Revelation by Flannery O'Connor

958 words - 4 pages Revelation by Flannery O'Connor The story opens with Ruby Turpin entering a doctor's waiting room with her husband Claud who has been kicked by a cow. As she and Claud wait, she takes hard stock of the other people in the room. There was some white-trash, a "red- headed youngish woman" who was not white-trash, just common, a well-dressed, pleasant looking lady, and her daughter, an ill-mannered ugly girl in Girl Scout shoes with heavy

Manifesto To Revelation

942 words - 4 pages Manifesto to Revelation In his, "Preface to the Lyrical Ballads," William Wordsworth denotes many ideas that, he believes, construct his contribution to poetry. Among them are the concept of the rejection of a specific and formulated etiquette in writing poetry, and the concept of ordinary things being depicted in an usual way. Along with the others, these concepts help the reader to identify the discoveries not only made by the poet, but

Reading The Book of Revelation

1378 words - 6 pages The Book of Revelation, the final book of the Christian biblical canon, is perhaps one of the most complex and polyvalent biblical texts accessible to modern readers, and has been the source of many differing and divergent interpretations and readings. This is due in large part to the richly detailed language and imagery the author has placed within the book as well as the vast array of content. Both of these features function within the text

Similar Essays

Revelation Essay

770 words - 3 pages Revelation      “Revelation” starts off at a small town doctor’s office in the waiting room. Mrs. Turpin and several other characters are making small talk as they wait to see the doctor. Mrs. Turpin’s words quickly reveal the fact that she is a prejudiced snob. She is very quick to judge everyone in the room. Mary Grace is an ugly girl who is setting in the room listening to all of Mrs. Turpin’s judgments. Mary Grace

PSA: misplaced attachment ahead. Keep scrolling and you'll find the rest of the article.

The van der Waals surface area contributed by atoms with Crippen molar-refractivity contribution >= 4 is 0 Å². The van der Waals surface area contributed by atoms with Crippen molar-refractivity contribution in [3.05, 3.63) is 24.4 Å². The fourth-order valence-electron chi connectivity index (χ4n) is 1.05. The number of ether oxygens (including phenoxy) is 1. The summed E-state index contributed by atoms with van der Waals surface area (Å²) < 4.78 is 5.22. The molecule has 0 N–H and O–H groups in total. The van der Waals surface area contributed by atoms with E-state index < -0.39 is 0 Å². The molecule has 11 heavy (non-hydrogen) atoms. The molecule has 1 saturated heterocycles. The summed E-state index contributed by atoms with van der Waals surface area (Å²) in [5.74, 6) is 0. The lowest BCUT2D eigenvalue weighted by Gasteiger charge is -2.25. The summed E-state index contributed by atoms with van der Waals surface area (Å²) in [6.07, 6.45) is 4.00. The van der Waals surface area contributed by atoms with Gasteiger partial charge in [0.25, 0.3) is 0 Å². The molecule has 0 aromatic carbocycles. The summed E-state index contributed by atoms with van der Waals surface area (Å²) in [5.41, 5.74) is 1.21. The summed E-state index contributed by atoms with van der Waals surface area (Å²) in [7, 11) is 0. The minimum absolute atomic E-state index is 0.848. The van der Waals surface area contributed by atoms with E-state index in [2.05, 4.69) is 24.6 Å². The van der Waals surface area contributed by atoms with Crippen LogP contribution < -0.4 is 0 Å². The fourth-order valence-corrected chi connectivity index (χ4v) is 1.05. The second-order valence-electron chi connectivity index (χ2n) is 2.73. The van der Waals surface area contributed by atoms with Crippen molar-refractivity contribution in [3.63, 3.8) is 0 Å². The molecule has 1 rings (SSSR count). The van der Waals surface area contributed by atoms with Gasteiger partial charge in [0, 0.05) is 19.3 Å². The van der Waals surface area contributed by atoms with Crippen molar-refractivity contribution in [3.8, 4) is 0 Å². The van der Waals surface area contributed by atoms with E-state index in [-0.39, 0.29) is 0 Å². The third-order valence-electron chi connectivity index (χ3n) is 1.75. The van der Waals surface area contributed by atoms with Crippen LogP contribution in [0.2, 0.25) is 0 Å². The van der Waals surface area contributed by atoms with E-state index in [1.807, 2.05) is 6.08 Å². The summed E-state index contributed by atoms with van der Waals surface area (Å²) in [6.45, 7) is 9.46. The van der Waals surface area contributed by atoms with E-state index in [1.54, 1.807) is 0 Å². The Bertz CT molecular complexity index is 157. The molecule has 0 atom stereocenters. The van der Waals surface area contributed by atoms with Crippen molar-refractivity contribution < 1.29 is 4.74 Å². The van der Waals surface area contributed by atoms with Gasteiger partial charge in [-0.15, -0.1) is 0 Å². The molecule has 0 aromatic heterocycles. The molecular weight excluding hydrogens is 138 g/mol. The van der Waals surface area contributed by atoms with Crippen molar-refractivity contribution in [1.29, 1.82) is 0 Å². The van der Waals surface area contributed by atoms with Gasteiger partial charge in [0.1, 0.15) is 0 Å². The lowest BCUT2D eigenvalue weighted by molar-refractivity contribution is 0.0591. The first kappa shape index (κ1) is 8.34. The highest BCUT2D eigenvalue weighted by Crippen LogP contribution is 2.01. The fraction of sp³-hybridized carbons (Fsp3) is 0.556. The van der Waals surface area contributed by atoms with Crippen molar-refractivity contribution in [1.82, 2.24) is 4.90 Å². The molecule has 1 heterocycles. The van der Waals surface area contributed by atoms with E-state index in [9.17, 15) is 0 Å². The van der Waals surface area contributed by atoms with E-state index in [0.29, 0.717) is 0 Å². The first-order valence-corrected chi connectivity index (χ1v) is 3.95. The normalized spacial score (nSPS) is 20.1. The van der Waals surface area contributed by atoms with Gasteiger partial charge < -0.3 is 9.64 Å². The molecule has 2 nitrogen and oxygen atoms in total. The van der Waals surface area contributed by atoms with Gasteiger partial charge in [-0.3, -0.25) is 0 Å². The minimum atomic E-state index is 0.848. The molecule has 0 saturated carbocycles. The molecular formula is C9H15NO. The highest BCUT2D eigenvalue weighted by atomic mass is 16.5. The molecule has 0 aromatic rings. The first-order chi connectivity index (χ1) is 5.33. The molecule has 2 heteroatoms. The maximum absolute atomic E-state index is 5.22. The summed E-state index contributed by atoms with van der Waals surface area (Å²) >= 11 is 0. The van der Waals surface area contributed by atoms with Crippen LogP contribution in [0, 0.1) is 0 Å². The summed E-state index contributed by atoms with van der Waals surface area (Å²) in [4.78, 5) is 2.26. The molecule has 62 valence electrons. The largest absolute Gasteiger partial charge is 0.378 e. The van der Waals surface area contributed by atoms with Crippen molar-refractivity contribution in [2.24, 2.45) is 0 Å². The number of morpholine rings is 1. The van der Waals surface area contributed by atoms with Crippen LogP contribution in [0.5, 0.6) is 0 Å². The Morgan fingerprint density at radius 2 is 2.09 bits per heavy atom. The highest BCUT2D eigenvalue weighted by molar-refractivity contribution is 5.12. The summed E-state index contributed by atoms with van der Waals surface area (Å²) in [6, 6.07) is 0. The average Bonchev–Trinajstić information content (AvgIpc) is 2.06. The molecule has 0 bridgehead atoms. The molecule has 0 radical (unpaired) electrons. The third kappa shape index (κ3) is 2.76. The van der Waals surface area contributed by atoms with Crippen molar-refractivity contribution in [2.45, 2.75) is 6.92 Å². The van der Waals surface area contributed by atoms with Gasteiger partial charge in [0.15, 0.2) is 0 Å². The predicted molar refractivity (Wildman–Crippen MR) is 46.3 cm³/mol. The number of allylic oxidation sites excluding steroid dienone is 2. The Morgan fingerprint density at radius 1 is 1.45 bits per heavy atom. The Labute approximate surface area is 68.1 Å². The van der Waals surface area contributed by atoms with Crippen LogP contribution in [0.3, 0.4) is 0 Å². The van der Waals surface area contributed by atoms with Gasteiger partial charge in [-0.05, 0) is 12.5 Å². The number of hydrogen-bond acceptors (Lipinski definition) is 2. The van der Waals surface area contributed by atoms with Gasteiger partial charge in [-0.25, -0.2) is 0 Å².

Revelation Essay

877 words - 4 pages Many scholars believed the book or Revelation was written about 95 A.D. This happened to be the time during the rule of the Emperor Domitian (90-95 A.D). John is thought to have written this book to those seven churches under the Emperor?s rule. John also during this time was said to have been exiled by Roman authorities to the island of Patomos, which is an island off the coast of Asia. John was one of the eyewitnesses to the incarnate Christ

Christian Revelation Essay

1841 words - 7 pages “The question of revelation in Christian theology is finally no less than the question of theology’s own ultimate source and norm… ” This statement serves as an excellent beginning point for our discussion of the Christian doctrine of revelation and its relation to the practice of theology. As these few words suggest, there is an intrinsically interwoven nature to the two ideas, more specifically, the dependency of Christian theology on

Revelation Essay

723 words - 3 pages The creation of the earth and all that is within the earth is mysterious yet miraculous at the same time. Although there are probably hundreds of different accounts, they all seem to be different while almost identical in text. I will be comparing and contrasting between account one and account two in the book of Genesis. In the beginning, according to Genesis in the bible.      In the two creation accounts God is